Words by Steve Reid
Spending time behind your optics can greatly increase your odds of harvesting a buck. There are three main factors that I focus on to maximize my glassing efforts: good vantage points, good optics, and patience.
Whether I’m hunting sage-covered hills or high alpine basins, I always find a vantage point clear of vegetation, where I can efficiently glass the surrounding landscape. It’s simple: the more country you can look over, the more deer you are going to find. Ideally, I like to be on a high ridge glassing across a valley or sage flat to areas where I think I will find deer.
Within my hunting area I’ll have three or four of these lookouts that I can use to find a decent buck. Once I find a promising buck, I start looking at how I am going to hunt him. The same vantage point that I use to find the deer will also serve as a vantage from which to study the buck’s habits as well as the terrain he is using.
When I’m glassing, I insist on getting set up well before first light. I don’t want to miss any deer movement during peak activity. And when I’m glassing a large area, I break it up into smaller sections by using landmarks like distinct logs or rocks to set the boundaries. This ensures that I take my time and study every square inch of the terrain, and it helps me avoid spending too much time looking at the same exact patch of ground.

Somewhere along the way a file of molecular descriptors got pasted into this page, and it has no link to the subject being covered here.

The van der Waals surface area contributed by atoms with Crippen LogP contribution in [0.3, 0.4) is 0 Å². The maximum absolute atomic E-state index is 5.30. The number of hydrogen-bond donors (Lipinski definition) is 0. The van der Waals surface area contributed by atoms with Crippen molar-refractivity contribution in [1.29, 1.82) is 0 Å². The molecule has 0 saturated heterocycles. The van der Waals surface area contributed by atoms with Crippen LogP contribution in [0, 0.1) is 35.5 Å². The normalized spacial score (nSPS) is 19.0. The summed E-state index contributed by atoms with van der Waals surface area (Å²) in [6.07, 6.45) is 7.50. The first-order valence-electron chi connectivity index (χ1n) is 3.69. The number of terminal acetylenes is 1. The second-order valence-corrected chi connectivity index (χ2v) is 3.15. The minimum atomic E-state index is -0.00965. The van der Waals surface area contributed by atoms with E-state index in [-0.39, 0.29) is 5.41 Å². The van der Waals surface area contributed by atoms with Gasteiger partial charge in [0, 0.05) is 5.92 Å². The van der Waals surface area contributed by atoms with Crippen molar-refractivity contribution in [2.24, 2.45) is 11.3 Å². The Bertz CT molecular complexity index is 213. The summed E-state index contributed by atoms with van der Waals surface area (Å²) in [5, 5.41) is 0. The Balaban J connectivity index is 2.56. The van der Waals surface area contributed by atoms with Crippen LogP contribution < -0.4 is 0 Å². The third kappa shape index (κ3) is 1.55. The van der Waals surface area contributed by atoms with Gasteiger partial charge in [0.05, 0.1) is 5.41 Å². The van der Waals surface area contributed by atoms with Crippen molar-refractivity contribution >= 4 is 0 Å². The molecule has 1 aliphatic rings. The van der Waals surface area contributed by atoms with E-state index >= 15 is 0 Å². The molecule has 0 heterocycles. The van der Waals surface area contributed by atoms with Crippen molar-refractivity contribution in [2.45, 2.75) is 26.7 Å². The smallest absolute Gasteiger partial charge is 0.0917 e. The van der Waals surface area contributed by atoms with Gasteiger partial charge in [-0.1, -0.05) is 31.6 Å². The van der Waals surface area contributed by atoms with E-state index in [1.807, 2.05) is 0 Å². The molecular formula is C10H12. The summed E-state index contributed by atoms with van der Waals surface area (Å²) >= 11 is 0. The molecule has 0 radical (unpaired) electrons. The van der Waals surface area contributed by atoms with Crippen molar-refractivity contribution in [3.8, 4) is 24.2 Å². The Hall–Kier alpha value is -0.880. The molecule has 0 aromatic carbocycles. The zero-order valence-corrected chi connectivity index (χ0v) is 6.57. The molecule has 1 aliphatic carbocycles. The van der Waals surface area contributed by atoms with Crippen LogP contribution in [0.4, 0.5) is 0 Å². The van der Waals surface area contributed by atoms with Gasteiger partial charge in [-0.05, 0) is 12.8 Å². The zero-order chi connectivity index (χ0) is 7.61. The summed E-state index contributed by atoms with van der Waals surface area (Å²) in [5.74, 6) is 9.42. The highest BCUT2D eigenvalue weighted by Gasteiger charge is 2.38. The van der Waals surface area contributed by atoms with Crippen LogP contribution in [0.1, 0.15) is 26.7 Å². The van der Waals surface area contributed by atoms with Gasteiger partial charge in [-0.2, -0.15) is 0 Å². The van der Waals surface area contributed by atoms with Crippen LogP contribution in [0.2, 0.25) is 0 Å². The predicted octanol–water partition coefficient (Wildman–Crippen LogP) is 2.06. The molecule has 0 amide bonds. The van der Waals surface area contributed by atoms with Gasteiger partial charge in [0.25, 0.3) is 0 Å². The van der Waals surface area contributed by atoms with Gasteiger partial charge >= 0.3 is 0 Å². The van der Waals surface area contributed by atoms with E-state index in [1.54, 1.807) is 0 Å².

As I examine each small section, my glassing movement resembles that of a typewriter. I will scan horizontally across the top of a section, drop down to the next level and scan horizontally again. I repeat this until I have finished scanning the whole section.
When I do spot deer, I switch to my spotting scope to identify the presence of a decent buck. If I am having trouble finding deer with my binoculars, I will use the same methods with my spotting scope. All the while, I keep the weather in mind. If the sun is out, I focus my glassing on the shady pockets of trees, rocks, bushes, etc. If it is windy or there is precipitation, I glass the areas where deer can limit their exposure to these elements.
As for patience, it kills! When picking apart mule deer country, you cannot be in a rush. Sometimes I will glass a particular area all day, constantly reminding myself to take my time. This is a must if I’m going to spot an ear twitching or an antler shining in the sun. I also take a little break now and then to rest my eyes and keep my brain focused on slow, steady glassing.
In short, finding mule deer comes down to sitting high, glassing with purpose, and exercising patience.